As we get ready for 2020 (and beyond) here are five hot employee benefits ideas to implement in order to make your employee benefit plan administration easier:
1. Adopt (or update) Cafeteria Plan and Wrap Plan Document for Health and Welfare Arrangements
In order to allow employees to choose to pay pre-tax money for their portion of health and welfare plan premiums, employers must adopt a written plan document, which is known as a “Cafeteria Plan” or “Section 125 Plan.” Employers of all sizes have cafeteria plans because they include cover medical plans, prescription drug programs, dental plans, vision plans, and flexible spending accounts. However, many employers do not have a formal Cafeteria Plan which outlines the specific details including a description of the benefits covered under the plan, participation rules, and procedures for benefit elections. This lack of appropriate documentation can become an issue in the diligence process if the company is being sold or if discovered by the IRS in an audit.
The other type of health and welfare plan document that employers need to think about is a “Wrap Plan.” A Wrap Plan is a document that is used to supplement already existing programs by wrapping them all together into a single plan document that incorporates all of the language required by ERISA and combining all of the individual benefit documents and certificates into one plan. In addition to the benefits included in a Cafeteria Plan, Wrap Plans typically add life insurance and disability plans. The huge benefit of a Wrap Plan is that by combining a company’s health and welfare arrangements into a single Wrap Plan employers can file one single Form 5500 with the Department of Labor rather than individual Forms 5500 for each and every health and welfare plan. If you are frustrated with having to prepare and file multiple Forms 5500, a Wrap Plan is an easy solution to needing only one Form 5500 for all health and welfare plans.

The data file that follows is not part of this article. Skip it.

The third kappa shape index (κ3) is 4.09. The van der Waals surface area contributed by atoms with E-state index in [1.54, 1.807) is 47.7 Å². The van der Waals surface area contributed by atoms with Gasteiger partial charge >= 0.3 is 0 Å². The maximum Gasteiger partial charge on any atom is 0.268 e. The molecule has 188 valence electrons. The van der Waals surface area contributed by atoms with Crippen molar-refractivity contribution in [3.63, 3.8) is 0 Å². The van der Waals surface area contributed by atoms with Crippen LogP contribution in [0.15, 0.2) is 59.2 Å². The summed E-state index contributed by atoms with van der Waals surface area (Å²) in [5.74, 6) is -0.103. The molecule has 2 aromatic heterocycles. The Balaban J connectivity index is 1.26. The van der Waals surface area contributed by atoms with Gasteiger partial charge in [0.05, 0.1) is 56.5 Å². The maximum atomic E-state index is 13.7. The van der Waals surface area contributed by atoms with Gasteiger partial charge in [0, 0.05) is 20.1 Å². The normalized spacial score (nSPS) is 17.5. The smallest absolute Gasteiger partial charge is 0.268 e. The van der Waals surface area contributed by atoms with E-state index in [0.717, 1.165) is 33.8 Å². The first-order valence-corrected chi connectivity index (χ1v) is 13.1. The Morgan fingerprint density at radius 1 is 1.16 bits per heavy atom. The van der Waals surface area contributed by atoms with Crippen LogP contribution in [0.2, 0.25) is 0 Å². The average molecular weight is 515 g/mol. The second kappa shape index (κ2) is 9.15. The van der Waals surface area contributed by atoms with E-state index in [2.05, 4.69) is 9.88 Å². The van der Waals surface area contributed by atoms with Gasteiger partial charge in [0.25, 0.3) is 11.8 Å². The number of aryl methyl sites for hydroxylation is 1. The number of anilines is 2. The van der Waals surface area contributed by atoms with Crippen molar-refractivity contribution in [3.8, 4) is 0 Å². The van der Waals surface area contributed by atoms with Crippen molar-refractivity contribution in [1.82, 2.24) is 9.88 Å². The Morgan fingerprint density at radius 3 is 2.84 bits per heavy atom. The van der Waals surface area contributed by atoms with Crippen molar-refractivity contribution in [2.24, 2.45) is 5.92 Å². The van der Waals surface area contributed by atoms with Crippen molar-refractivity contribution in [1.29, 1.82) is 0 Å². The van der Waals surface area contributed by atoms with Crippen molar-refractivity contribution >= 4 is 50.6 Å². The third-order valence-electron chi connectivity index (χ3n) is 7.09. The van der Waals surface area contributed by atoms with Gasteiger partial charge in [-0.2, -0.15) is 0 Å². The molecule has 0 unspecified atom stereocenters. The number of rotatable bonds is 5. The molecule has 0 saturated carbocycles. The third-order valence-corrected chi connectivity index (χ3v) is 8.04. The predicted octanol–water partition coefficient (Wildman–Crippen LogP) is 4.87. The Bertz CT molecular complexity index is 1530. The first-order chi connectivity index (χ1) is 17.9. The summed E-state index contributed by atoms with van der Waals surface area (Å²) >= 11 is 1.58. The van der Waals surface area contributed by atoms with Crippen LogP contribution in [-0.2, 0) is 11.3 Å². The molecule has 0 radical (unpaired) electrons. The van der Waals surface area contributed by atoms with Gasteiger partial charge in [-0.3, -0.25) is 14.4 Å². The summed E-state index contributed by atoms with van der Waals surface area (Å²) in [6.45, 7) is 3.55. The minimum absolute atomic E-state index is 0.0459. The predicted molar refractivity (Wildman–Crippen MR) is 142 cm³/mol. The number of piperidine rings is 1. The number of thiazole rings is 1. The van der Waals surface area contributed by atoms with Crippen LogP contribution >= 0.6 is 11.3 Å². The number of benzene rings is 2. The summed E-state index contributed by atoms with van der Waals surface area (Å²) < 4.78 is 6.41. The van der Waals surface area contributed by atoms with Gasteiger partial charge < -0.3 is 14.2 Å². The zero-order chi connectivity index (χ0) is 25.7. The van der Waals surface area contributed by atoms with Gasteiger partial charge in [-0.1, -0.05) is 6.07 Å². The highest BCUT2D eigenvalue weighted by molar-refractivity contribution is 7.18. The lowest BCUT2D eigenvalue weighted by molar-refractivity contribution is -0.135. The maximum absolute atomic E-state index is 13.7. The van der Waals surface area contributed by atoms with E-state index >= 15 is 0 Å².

2. Consider Re-Enrollment in 401(k) and 403(b) Plans
By now, most large 401(k) and 403(b) plans have automatic enrollment features in which employees who do not affirmatively elect to either participate in or opt-out of retirement plans are automatically enrolled to contribute pre-tax employee contributions to the plan. However, most employers do not take action on employees who initially opt out of automatic enrollment, leaving those employees out of retirement plan participation. In addition, the most common error that we see in 401(k) plans is the failure of an employer to implement an employee’s 401(k) election, which can often result in the employer needing to contribute an employer contribution to correct the error.
We are starting to see employers implement a “re-enrollment” procedure in which they perform an automatic enrollment specific to current employees who are currently not contributing to the 401(k) or 403(b) plan. This can get employees who chose not to participate in the plan in a prior year back on track for retirement savings and mitigate any potential corrections for employees who should have been automatically enrolled in the past but were not. You can also think about implementing this automatic enrollment feature to coincide with your annual pay increases so that employees do not see as large a hit to their immediate take-home pay.